This is a descriptive study about hyperdensities on post-treatment CT of intraarterial thrombolysis in patients with ischemic stroke to make a correct differential diagnosis between cerebral hemorrhage and extravasation of contrast.
Methods and Materials
Three patients diagnosed with ischemic stroke underwent arterial thrombolysis,
which was performed within 12-24 hours.
CT hyperdensities presented in the basal ganglia were monitored for control. Then the patients were assessed for the clinical significance of areas of CT hyperdensity seen post-treatment. Patient 1: 79-year-old woman admitted for rightmiddle cerebral artery stroke of cardioembolic origin,
possible chronic atrial fibrillation: treated with acenocoumarol.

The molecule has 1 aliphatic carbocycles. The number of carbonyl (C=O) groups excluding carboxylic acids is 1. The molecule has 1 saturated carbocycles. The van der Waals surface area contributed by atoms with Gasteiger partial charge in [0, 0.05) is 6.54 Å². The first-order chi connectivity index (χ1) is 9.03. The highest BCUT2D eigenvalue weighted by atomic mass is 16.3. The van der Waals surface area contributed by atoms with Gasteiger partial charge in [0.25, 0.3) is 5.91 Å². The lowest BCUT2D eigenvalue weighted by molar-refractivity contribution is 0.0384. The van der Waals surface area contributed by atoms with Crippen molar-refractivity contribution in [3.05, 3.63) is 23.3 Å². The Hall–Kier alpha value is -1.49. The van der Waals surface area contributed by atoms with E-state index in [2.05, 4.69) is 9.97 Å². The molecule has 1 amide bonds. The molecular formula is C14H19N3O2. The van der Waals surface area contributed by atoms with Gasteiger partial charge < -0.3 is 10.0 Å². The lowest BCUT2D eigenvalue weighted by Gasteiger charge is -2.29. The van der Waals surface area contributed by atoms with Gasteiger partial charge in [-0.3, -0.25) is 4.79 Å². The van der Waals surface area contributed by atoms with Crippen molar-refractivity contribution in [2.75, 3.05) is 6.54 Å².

The CT scan (Figure 1)...
The presence of hyperdensities on CT after intraarterial thrombolysis is not always bleeding,
because there may be extravasation of contrast. However,
this may suggest some degree of microvascular damage and may predict the onset of further bleeding complications. In the three cases reported,
two of them showed extravasation and the other cerebral hemorrhage. PATIENT 1: At 17 hours,
thrombolysis was performed.
CT showed right basal ganglia hyperdensity,
poorly defined (Figure 9).
Although more than half of the CT hyperdensities after arterial thrombolysis are associated with a certain degree of microvascular damage from bleeding,
only 1/3 present with symptomatic hemorrhage. If the damage only affects vascular endothelial cells,
hyperdense areas could be contrast medium,
but if the damage is more extensive and affects basal lamina as hyperdense areas,
this may be associated with some degree of bleeding. The lenticular nuclei hyperdensities can develop into a massive...
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